Registration fees. All schools will have a one time registration fee. This should be no more than £50.00. This can be quite handy if you are considering a franchise school with several locations. You could do one week in the south of a country then travel up north for another week and pay only one registration fee.

Internet use: Find out if the school offers internet use free of charge or if they are the type of institution that will try to place costs on extra services like this.

Books: You should be able to find out what books the school uses for their courses and if these are available to purchase at the school or a local bookshop. The books may be included in the registration cost or you might have to source these separately once you arrive.

Accreditation:
Is the school accredited by an education institute in it’s country? Is it affiliated with a reputable brand? It’s worth checking these things out as it will often mean that the school has to follow strict guidelines, something you may or may not want in your learning environment. It can also have a lot to do with any certification you may want to work towards in order to present to a future employer to show what level you have attained.

Reviews:
As with anything these days you should trawl the internet looking for reviews before you part with your money. I have been saved countless times from a potential loss by reading reviews first. On the flip side, you may find the words full of praise and positivity that you’ll be convinced to sign up to the school.

Accommodation options:
Find out what kind of accommodation the school can offer you. In Europe it is quite common for the schools to have Home stay options available and the schools should have coordinators that work closely with trusted families who have provided accommodation for students for years. The houses will often be two or three story with rooms at the top for students with a separate kitchen and bathroom. The rules are generally what you would imagine if you stay in another persons house; keep the noise to a minimum, respect the property and keep common areas clean and tidy. There may be curfews in some places and if you are an adult this is not exactly desirable especially when you are travelling. Check with the school first to find out what the stipulations are and you may find you would prefer to stay in a hostel in town or a hotel. You can always look around on Couchsurfing to see what is available in the area and save some money.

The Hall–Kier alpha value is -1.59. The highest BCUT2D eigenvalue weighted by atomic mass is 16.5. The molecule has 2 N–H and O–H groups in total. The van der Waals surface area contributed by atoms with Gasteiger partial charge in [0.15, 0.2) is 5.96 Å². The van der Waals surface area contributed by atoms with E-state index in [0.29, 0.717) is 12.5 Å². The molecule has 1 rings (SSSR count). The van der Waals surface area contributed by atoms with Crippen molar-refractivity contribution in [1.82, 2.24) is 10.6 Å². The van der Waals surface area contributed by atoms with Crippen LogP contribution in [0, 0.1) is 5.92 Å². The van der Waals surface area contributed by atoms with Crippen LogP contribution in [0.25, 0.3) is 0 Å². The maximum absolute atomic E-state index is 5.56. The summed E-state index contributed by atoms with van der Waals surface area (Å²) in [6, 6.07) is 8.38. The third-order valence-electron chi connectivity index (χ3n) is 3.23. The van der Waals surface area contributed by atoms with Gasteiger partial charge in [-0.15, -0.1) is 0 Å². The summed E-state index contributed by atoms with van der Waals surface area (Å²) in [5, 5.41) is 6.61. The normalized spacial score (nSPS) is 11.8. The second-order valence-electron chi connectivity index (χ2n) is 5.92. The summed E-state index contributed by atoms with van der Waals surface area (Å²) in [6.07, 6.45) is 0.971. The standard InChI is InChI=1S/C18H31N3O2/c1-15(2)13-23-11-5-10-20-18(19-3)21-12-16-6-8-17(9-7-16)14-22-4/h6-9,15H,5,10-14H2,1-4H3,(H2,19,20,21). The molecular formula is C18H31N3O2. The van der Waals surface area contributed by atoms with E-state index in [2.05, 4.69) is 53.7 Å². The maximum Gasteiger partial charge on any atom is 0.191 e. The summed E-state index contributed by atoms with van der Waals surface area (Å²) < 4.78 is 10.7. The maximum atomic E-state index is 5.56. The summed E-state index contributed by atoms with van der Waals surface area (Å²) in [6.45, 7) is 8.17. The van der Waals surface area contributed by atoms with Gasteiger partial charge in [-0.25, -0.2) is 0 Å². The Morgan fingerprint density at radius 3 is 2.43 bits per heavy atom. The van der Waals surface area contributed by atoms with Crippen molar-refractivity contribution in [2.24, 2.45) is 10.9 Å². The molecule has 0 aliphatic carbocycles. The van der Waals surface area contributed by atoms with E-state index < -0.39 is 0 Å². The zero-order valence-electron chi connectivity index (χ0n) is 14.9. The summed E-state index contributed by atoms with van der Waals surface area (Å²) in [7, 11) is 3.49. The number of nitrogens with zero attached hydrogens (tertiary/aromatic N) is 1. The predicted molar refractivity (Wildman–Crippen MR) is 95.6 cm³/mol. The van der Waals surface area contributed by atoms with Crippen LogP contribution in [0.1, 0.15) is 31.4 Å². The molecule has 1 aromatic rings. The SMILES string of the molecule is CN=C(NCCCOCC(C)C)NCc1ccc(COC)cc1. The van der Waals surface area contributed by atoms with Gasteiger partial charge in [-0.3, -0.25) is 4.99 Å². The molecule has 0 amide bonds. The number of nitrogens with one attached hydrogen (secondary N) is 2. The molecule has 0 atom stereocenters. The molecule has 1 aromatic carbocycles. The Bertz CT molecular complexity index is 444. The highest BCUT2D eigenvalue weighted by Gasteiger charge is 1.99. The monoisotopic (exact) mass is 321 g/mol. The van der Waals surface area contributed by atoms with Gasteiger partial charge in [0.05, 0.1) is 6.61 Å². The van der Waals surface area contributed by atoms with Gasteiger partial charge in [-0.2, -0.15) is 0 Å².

Social Calendar:
Schools should offer certain extra curricular activities outside of school hours with discounts for student groups. These can include visits to local museums, picnics in parks or nights at a pub with the other students. These are a fantastic opportunity to socialise with your classmates and students that are in other classes. It’s also a perfect opportunity to put your daily lessons to use and practise with others at your level. It’s also nice to be able to get to know the teachers outside of the teaching environment.

Posted in: Work abroadLanguage